Today’s Solutions: October 24, 2021

You probably know that exercise boosts brain function, but did you know that exercise can literally change the structure of our brains? Although these structural changes may not be visible to us, they can help us protect and preserve brain health and function throughout our lives.

Memory

Exercise has been shown to prevent the loss of total brain volume (which can lead to lower cognitive function), as well as preventing shrinkage in specific brain regions associated with memory. For example, one magnetic resonance imaging (MRI) scan study revealed that in older adults, six months of exercise training increases brain volume.

Another study found that shrinkage of the hippocampus (a brain region essential for learning and memory) in older people can be reversed by regular walking. This change was accompanied by improved memory function and an increase of the protein brain-derived neurotrophic factor (BDNF) in the bloodstream. BDNF is crucial for healthy cognitive function due to its roles in cell survival, plasticity (the brain’s ability to change and adapt from experience), and function

Blood vessels

Because our nervous tissues are in constant need of oxygen to function and survive, we have a lot of blood flow in our brains. In fact, some 15 percent of the body’s entire blood supply goes to the brain. With regular exercise, we increase the growth of new blood vessels in the brain regions where neurogenesis occurs, providing the increased blood supply that supports the development of these new neurons.

Exercise also improves the health and function of existing blood vessels, ensuring that brain tissue consistently receives adequate blood supply to meet its needs and preserve its function.

Inflammation

As described by The Conversation UK, more and more research is focusing on microglia, the resident immune cells of the brain. Their main function is to constantly check the brain for potential threats from microbes or dying or damaged cells, and to clear any damage they find. Microglia become less efficient as we age, but recently, new research shows that exercise can reprogramme these microglia in the aged brain. As a matter of fact, exercise was shown to make the microglia more energy-efficient and capable of counteracting neuroinflammatory changes that impair brain function. Exercise can also modulate neuroinflammation in degenerative conditions like Alzheimer’s disease and multiple sclerosis.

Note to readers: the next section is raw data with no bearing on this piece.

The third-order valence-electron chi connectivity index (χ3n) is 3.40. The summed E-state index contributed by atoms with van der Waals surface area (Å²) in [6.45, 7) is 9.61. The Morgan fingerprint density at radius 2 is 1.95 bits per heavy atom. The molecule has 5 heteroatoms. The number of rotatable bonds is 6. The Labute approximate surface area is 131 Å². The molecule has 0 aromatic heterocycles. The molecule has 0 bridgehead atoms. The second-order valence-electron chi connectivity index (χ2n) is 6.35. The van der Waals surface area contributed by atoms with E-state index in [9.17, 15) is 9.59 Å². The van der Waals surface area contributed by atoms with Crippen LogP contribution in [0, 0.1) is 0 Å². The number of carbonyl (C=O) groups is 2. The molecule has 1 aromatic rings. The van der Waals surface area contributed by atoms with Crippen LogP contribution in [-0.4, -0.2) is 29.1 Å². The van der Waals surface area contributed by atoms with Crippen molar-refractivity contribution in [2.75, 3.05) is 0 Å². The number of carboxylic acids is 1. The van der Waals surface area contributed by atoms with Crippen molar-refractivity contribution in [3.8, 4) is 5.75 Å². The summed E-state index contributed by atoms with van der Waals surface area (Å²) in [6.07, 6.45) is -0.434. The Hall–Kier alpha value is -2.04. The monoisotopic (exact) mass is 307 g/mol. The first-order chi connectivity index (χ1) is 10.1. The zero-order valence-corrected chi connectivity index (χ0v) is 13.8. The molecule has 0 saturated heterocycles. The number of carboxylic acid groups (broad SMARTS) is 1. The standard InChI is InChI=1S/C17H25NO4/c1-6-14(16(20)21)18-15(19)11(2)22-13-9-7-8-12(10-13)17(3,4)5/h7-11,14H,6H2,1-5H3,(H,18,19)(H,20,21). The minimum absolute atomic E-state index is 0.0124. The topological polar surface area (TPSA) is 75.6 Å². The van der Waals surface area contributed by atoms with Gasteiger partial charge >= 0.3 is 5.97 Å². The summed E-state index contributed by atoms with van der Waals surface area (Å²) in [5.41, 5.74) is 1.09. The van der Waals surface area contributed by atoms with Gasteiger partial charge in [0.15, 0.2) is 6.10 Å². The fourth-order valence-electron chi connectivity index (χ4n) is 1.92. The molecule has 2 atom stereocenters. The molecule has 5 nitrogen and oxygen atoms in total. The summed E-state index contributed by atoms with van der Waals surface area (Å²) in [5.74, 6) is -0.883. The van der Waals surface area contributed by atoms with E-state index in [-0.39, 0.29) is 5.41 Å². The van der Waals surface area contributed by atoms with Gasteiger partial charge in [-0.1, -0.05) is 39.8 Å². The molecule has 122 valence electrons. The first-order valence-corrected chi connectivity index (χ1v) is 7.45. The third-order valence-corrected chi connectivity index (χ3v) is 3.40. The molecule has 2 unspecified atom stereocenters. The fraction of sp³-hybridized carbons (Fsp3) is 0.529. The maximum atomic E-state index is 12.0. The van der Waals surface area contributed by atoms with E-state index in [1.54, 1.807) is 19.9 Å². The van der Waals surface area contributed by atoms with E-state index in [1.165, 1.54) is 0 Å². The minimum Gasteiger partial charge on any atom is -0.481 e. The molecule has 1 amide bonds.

From the archive: This popular healthy living story was originally published on The Optimist Daily November 18, 2020.

Solutions News Source Print this article
More of Today's Solutions

Algae wrapped in droplets improves efficiency of artificial photosynthesis

In our quest for the most sustainable, most renewable sources of energy, humanity continues to look to nature for inspiration. One of nature’s most efficient energy systems is photosynthesis, which is how plants convert sunlight, ... Read More

Evidence shows Vikings arrived in Americas nearly 500 years before Columbus

Researchers have known for a while that Vikings from Greenland founded the village of L’Anse aux Meadows in Newfoundland around the turn of the millennium, but now, a study published in Nature has finally pinpointed ... Read More

Egypt’s State Council swears-in the nation’s first female judges

Egypt’s State Council was established in 1946 and is an independent judicial body that deals with administrative disputes, disciplinary cases, appeals, reviews draft laws, decisions, and contracts that involve the government or a government-run body. ... Read More

Is group or individual work more productive? Here’s what science says

Are you a group project person or do you prefer to fly solo? We all have our work preferences, but what does science say about teamwork and productivity? A new study conducted by Quartz aims ... Read More

Wildlife filmaker provides a unique insight into the daily lives of bees

You may have seen bees flying around your backyard or local park, but it can be difficult for the naked human eye to grasp the full complexity of the lives of these pollinators. During the ... Read More